We’ve now changed our schedule to accommodate the extra time – and focus — needed in the computer lab – spending one full day in the lab, then one full day in Kibera mapping and discussing our progress.

Here in the lab, we’ve found that computers are funny partners for those who weren’t brought up on Windows, much less Facebook (though we’re proudly starting a Facebook group!). There is the whole problem of click-and-drag, of click versus double-click, of opening and finding something in a web browser as opposed to a folder or flash drive, of typing web addresses precisely and passwords with proper capitalization (common practice is to flick on caps lock instead of shift). The use of a computer is not actually as intuitive as I had come to think. Certainly the keyboard, with its shift and control keys and illogical location of the letters, is not a straightforward tool. A few times, I have been reminded of how I painstakingly studied typing in grade school via a little computer program called Mavis Beacon Teaches Typing. Thanks Mavis! Wish I had a copy for our participants now.

But the fact is, after just three days in the lab and two days in the field, we have quite an impressive amount of marks on the Kibera map. It’s starting to not only resemble other urban areas with churches, schools, and public toilets marked in abundance, but also to reveal the astounding density of the place. After the second day out mapping, we took just five of the villages and had the mappers tally the features they recorded. Here’s the impressive list they made:Tally of mapping day 2

I spent Friday morning walking around the village of Raila with Regynnah, one of the mappers, tripping up the dirt pathways alongside trenches filled with running waste water, past small kiosks selling soda and cell phone top-up cards and toddlers chanting in unison “how-are-you!” We stopped at a few pre-primary schools – they seem abundant – and were treated to a little dance and song at one of them.

We toured a toilet facility under construction, and marked an AIDS clinic, chapatti shop, a cobbler. The sheer amount of potential landmarks led me to wonder what everyone had decided was important to map, and we came to a kind of consensus after making that list on the whiteboard. Then underlined features are essential to map, the rest are up to individual discretion.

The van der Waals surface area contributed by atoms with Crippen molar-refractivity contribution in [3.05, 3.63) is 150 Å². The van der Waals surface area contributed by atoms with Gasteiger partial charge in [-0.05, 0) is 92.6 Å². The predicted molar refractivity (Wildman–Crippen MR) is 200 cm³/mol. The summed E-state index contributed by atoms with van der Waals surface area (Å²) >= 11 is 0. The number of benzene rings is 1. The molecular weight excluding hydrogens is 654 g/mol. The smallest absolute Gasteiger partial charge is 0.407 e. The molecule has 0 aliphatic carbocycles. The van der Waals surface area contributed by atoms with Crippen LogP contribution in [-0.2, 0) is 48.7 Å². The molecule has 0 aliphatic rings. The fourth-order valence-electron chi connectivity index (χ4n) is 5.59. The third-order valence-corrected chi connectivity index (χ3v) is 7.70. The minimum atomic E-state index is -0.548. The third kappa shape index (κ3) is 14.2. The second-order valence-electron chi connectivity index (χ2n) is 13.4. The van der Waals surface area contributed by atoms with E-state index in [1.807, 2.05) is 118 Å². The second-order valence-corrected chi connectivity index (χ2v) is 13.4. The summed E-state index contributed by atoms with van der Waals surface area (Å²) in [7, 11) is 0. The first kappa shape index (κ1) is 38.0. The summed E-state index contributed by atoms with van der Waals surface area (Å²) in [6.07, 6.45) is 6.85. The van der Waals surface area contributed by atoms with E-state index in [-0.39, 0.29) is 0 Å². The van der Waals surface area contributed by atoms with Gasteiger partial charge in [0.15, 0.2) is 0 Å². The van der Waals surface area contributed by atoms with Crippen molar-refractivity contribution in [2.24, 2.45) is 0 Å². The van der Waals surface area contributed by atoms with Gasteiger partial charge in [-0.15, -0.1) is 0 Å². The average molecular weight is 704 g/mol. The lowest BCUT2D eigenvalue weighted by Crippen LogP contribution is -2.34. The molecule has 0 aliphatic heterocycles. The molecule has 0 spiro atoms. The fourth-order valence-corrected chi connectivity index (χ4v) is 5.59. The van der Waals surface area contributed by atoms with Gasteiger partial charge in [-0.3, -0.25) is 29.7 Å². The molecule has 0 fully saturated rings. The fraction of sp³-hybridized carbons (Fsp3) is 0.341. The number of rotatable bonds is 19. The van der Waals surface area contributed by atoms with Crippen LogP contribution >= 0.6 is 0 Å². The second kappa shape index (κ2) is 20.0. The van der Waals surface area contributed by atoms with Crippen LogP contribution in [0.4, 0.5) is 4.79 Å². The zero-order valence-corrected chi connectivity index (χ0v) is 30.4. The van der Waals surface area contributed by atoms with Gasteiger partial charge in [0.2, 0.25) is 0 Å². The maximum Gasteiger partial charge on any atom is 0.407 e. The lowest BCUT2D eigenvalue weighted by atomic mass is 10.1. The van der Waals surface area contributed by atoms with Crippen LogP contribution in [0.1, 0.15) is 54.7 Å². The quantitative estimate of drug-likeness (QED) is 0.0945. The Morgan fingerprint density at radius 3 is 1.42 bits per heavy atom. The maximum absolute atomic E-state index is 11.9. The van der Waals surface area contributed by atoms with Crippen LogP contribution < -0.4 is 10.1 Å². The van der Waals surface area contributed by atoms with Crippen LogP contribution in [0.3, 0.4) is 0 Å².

So the next challenge on our plate is to help build bridges to make use of the information and demonstrate where it fits in to the bigger picture. We’re bringing in various speakers to Kibera to share some of the possibilities for this kind of mapping and introduce the participants to the wider world of technology. So I would say our ambitions are high – it’s a matter of not only teaching computer skills but envisioning the mappers as eventual full participants in the global wired world.



I really wish I knew Swahili. Sitting in the hot sun listening to speeches by every manner of councilor and administrator, including what were apparently fiery political diatribes, some basic Swahili might have kept us there just long enough to hear Prime Minister Raila Odinga himself give a speech. In fact, we’d thought we were going to actually get a chance to meet the PM ourselves, since the Area Chief of Sarangombe – now a fan of Map Kibera – had indicated as much. But this didn’t seem remotely possible once we were sitting in the Olympic primary school grounds at a fundraiser, surrounded by crowds of Kiberans and various suited men and brightly-dressed women. Oh, well. We’re never quite certain of anything until it actually materializes.

But things have materialized, right in front of ours eyes, time and again. On Friday, I showed up at the Ngong Hills Hotel at the invitation of our new friend Kepha, not sure exactly what I was there for. It turned out to be a forum organized by the Moraa New Hope Foundation, where approximately 40 people in various influential positions in Kibera and the Nairobi media discussed how to improve coverage of Kibera. Community leaders complained that some reporters asked for handouts in exchange for coverage; reporters tried to defend their coverage by explaining how something becomes “news”; community journalists (our friends at Pamoja FM and the Kibera Journal) pointed out their vital role as a non-commercial source of local information. It was right in line with our efforts to develop community-generated information sources through Map Kibera. It was clear to me that Kibera residents are tired of being seen negatively, while outsiders want more nuanced information. Hopefully Map Kibera can fill part of the gap between the local self-representation and national and international perception.